Some comedians are leery of playing colleges
Jerry Seinfeld had said colleges are "so PC"
But comedy changes because context changes, say experts
Did you hear the one about the comedian and the college?
But, sometimes, it’s as if students and comedians are speaking different languages.
Take comedian Chuck Nice. He told a bit about getting on his knees at the playground and giving his young daughter a dollar for swinging on a pole in a manner that reminded him of a stripper.
It was satire, he says, meant to show that the last thing he wanted was his daughter to become a stripper. The next day, he received a letter telling him he was not welcome back to the institution, he said.
“That’s what comedians are talking about when they say college campuses have become places where sensitivity has run amok,” he said. “There are tons of stories like that.”
Apparently, some of those stories are getting back to Jerry Seinfeld, who told ESPN Radio’s Colin Cowherd that he’s been cautioned against playing colleges. Cowherd asked Seinfeld whether he was worried that the overall media “climate” was too sensitive for comedians, citing comments from Chris Rock and Larry the Cable Guy, who said they don’t want to play college campuses.
“I hear that all the time,” Seinfeld said. “A lot of people tell me ‘don’t go near colleges.’ They’re so PC.”
He cited his 14-year-old daughter’s use of the word “sexist” as evidence of how people – presumably, those between his daughter’s age and college age – misuse the words “racist,” “prejudice” and “sexist” because they don’t know “what they’re talking about.”
The Internet reacted, as it’s known to do, with many an opinion piece. Comedians debated his perspective on social media, but no clear consensus was reached. (Seinfeld later expanded on his points on “Late Night with Seth Meyers.”)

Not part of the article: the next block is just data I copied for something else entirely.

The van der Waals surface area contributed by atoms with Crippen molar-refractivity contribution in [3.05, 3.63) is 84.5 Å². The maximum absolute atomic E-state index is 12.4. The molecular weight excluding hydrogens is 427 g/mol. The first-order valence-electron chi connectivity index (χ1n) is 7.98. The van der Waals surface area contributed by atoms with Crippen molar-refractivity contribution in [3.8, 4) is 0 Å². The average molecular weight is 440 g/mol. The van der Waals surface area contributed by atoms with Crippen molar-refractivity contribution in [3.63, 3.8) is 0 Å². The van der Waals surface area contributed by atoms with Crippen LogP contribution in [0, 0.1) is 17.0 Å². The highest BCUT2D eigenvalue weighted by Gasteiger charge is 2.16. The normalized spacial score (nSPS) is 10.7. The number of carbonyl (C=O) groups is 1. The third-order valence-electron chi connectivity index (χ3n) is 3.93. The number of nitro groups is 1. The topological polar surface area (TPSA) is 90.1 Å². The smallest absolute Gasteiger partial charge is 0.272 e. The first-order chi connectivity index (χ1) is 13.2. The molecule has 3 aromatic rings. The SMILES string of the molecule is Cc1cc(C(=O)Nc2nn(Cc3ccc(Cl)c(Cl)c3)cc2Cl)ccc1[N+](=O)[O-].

Still, some comedians say there’s no denying the perception of college campuses as dicey territory for comedy. Comedy is meant to be provocative, but they observe that offending jokes are being amplified and acted on faster and more frequently in the digital age than in previous eras – especially on college campuses.
’We’ve lost our taste for satire’
Part of it has to do with people posting offending snippets of acts online with an incendiary caption, sometimes taken out of context.
Other times, what’s funny to some is simply offensive to others as cultural norms change. “The redefining of ‘funny’ for each generation is a constant of our humor,” wrote Ben Schwartz in The Baffler.
Words and ideas fall out of favor as they change in power and meaning. People today think twice today before saying “that’s so gay” or calling someone “retarded.” That probably wasn’t the case even a decade ago.
It’s not necessarily a bad thing, says Nice.
“The landscape of cultural norms is always changing, and comedy changes along with it,” he said.
By way of example he offered up Norman Lear’s “All in the Family,” the popular 1970s sitcom about a working-class family and its bigoted patriarch, Archie Bunker.
The show would never get made today, he said, and “part of that’s a bad thing, because it shows we’ve lost our taste for (its) satire.”
On the other hand, “it’s a good thing, because it shows we’re aware of the need to be sensitive to those outside the cultural majority,” he said.
“Everything in life is a tradeoff. Everything has a price. The price of advancing to racial equality and understanding is, we’re going to be a more sensitive nation.”